Java versus C++ API

The Java language implies several differences between the C++ and the Java API. This section may be skipped by Java-only developers.

Classes and extensions not available in Open Inventor Java

  • The DialogViz classes provided with Open Inventor C++ are not available because you will use the standard AWT or Swing Java package instead.
  • The GDI output available with HardCopy C++ is not available in the HardCopy package of Open Inventor Java.
  • The TerrainViz extension is not available in Java.

C++ features not available in Open Inventor Java

The following is not possible with Open Inventor Java:

  • Creating new nodes without writing native C++ code and thus breaking the portability of the application code.
  • Calling OpenGL directly from Java.

C++ features available in Java but with a different interface

The following features cannot be implemented as they are in C++.

Callback mechanism

The callback mechanism is used very often by Open inventor C++. Callback functions are defined as follows:

typedef <return_type> functionCB(void * userData, type1 arg1,..., typen argn);
static <return_type> myFunctionCB(void * userData, type1 arg1,..., typen argn)

The callback is registered by calling an addCallback method:

 addCallback((functionCB*) myFunctionCB, this);

The Java implementation is very similar: Each type of callback is implemented by a specific class. To create a new callback, the user must extend this class and overwrite the default invoke method of the class. Then the callback is registered by the addCallback method and the invoke method is called by Open Inventor. The user's data defined in C++ as the first argument of functionCB should be defined as a member of your own extended class.

The following example from the program shows how to set a callback on a keyboard event.

The ProcessKeyEventsextends the SoEventCallbackCB to add its own invoke method. A specific constructor is defined to save the user's data:

class ProcessKeyEvents extends SoEventCallbackCB
  // "user's data"
  private SwSimpleViewer m_viewer;
  private String m_filename;
  private int m_type;

  public ProcessKeyEvents(SwSimpleViewer viewer, String filename, int type)
    m_viewer = viewer;
    m_filename = filename;
    m_type = type;

   public void invoke(SoEventCallback cb)
    if (SoKeyboardEvent.isKeyPressEvent(cb.getEvent(), SoKeyboardEvent.P))

The callback is registered as follows:

// Setup t he event callback data and routine for performing the print
eventCB.addEventCallback(SoKeyboardEvent.class, new ProcessKeyEvents(viewer, argv[2], type), null);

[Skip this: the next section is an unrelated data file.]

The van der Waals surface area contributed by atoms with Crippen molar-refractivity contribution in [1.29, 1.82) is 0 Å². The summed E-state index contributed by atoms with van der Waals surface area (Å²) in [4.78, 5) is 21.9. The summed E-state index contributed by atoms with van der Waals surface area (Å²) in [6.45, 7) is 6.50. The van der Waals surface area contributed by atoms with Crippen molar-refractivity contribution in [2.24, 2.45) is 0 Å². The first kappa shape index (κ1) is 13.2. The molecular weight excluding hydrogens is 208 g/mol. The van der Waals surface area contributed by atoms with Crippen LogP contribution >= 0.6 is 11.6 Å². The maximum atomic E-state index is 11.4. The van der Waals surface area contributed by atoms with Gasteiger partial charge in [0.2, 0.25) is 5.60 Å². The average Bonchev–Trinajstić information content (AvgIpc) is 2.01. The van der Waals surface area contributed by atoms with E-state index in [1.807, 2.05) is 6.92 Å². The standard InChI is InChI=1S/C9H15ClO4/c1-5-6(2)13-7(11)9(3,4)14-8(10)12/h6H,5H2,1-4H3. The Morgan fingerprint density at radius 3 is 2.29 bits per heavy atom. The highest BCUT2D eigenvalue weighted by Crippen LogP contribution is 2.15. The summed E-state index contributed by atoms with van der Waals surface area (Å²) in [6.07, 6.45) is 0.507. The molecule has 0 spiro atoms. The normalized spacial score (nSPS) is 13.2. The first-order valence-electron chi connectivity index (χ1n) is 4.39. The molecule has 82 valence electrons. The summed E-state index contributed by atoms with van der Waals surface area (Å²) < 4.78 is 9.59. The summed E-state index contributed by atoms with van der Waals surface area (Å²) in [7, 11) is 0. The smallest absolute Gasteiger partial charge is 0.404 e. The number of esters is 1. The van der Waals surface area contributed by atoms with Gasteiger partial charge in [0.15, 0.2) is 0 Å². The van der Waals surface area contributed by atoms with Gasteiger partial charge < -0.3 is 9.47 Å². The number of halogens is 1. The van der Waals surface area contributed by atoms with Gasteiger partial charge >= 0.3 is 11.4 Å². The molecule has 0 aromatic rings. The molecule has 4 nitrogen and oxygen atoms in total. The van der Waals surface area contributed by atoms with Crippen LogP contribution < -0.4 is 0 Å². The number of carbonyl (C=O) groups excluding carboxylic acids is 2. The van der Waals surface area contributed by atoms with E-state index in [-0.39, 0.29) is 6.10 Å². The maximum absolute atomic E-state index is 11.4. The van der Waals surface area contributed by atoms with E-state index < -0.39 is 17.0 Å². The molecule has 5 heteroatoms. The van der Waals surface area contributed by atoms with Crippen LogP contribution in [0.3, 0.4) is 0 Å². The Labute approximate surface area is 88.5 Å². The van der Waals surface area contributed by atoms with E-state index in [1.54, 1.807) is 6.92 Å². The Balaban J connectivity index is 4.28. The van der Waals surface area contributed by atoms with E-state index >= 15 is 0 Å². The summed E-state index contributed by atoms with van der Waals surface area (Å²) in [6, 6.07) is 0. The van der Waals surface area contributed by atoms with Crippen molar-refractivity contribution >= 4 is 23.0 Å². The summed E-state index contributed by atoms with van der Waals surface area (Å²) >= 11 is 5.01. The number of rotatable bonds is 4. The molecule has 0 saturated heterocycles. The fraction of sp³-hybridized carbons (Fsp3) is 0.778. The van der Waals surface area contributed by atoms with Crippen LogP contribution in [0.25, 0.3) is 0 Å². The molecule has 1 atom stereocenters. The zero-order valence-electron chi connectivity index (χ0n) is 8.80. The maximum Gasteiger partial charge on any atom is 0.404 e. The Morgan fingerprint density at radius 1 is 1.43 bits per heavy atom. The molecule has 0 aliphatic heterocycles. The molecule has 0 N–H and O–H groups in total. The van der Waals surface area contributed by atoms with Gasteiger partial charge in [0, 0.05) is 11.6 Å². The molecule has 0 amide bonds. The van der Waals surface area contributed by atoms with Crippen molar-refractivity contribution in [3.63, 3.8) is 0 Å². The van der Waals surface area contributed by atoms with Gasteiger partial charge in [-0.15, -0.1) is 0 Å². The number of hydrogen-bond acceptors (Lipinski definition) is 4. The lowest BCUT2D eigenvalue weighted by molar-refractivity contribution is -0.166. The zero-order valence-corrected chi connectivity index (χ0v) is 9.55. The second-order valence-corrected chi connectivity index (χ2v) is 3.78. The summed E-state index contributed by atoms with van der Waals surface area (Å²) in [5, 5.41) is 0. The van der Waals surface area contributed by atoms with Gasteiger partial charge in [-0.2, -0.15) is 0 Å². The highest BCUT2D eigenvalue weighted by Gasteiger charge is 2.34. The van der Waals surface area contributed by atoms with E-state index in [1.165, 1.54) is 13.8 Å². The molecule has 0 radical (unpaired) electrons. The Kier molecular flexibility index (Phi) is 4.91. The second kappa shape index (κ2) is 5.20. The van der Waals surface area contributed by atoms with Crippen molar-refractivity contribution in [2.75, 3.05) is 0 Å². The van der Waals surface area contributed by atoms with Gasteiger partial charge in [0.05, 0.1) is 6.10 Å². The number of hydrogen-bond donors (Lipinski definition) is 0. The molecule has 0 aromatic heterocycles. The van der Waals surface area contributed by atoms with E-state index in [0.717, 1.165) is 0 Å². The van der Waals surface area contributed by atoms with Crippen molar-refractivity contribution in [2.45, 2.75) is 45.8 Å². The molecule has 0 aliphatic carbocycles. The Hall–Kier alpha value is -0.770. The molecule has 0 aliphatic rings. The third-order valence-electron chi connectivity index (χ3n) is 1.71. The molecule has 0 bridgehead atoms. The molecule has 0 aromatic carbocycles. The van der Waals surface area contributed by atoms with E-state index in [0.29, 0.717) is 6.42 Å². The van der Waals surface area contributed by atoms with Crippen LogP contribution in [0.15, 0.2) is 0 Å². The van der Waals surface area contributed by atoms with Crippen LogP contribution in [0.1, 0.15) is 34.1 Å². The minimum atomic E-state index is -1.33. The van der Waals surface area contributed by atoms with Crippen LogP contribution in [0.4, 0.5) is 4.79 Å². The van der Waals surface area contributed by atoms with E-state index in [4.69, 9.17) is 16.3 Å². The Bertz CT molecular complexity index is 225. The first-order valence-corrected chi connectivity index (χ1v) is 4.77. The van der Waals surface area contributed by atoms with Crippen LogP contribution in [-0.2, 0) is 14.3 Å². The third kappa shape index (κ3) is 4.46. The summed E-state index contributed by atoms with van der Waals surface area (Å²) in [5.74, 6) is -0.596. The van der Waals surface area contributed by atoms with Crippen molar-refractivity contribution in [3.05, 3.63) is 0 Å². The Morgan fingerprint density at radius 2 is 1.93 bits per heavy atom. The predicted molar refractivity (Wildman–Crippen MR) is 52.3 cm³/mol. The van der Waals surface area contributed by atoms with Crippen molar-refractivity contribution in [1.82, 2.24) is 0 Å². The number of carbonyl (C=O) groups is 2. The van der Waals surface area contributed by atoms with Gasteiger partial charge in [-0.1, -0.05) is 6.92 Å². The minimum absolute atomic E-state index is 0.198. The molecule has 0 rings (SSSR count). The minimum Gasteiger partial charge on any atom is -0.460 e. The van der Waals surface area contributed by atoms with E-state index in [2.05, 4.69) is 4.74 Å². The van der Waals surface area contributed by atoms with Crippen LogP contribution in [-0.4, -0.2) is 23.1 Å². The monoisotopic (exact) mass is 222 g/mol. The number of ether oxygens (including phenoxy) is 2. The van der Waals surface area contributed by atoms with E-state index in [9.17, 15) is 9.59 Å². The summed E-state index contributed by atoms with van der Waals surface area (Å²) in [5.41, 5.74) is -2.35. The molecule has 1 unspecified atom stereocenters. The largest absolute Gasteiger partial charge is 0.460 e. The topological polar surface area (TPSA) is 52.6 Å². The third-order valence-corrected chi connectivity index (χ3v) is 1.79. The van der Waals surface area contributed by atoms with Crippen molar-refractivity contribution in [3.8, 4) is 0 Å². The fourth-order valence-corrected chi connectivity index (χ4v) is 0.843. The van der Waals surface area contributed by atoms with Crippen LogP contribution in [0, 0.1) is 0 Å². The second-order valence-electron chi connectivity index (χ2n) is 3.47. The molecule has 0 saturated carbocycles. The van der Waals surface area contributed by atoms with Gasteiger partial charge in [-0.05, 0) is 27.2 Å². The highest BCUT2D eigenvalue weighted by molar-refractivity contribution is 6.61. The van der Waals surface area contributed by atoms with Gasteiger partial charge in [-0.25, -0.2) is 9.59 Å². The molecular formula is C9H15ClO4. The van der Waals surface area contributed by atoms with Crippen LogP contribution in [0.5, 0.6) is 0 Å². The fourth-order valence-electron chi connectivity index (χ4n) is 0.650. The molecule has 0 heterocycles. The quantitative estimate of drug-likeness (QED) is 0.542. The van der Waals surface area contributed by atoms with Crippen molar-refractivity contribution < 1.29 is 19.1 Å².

Pointers, values

All objects are handled through references. No pointers or values, but only references.

Operator redefinition

Several C++ classes redefine standard operators. This is not possible in Java. Alternate methods are provided to allow this kind of operation. For example, the SbVec3f operator = method is replaced by SbVec3f.setValue().

Methods with parameters given as references on basic types

When a C++ method takes a reference on a basic type as an argument, the Java prototype differs from the C++. This difference does not exist for Inventor types (So or Sb). The Java binding uses a reference on a basic type array to get the new value.
An example of this difference is shown with the Render Area getAntialiasing method.
In C++:

void g etAntialiasing(SbBool &smoothing, int &numPasses) const

In Java:

public v oid getAntialiasing(boolean [] smoothing, int [] numPasses)

To call this method with Java, the user must define an array of 1 element for each parameter:

boolean [] smoothing = new boolean [1];
int [] numpasse s = new int [1];
area.getAntialiasing(smoothing, numpasses);

Inventor fields (package only)

  • Because a Java int is always a 32-bit integer,
    • SoSFInt32 in C++ corresponds to SoSFInt in Java
    • SoMFInt32 in C++ corresponds to SoMFInt in Java
  • Unsigned and signed fields are the same in Open Inventor Java:
    • SoSFUInt32 in C++ corresponds to SoSFInt in Java
    • SoMFUInt32 in C++ corresponds to SoMFInt in Java
    • SoSFUShort in C++ corresponds to SoSFShort in Java
    • SoMFUShort in C++ corresponds to SoMFShort in Java

C++ features that are not necessary in Java

  • The C++ methods SoBase::ref(), SoBase::unref(), and SoBase::unrefNoDelete() are not needed because reference counting is a feature of the Java language.
  • Class SoType is not needed because java.lang.Class is equivalent.
  • Class SbString is not needed because java.lang.String is equivalent.
  • SoDB.init, PoBase.init, SoInteraction, and SoNodeKit are not needed because these classes are automatically initialized when loading the first class that extends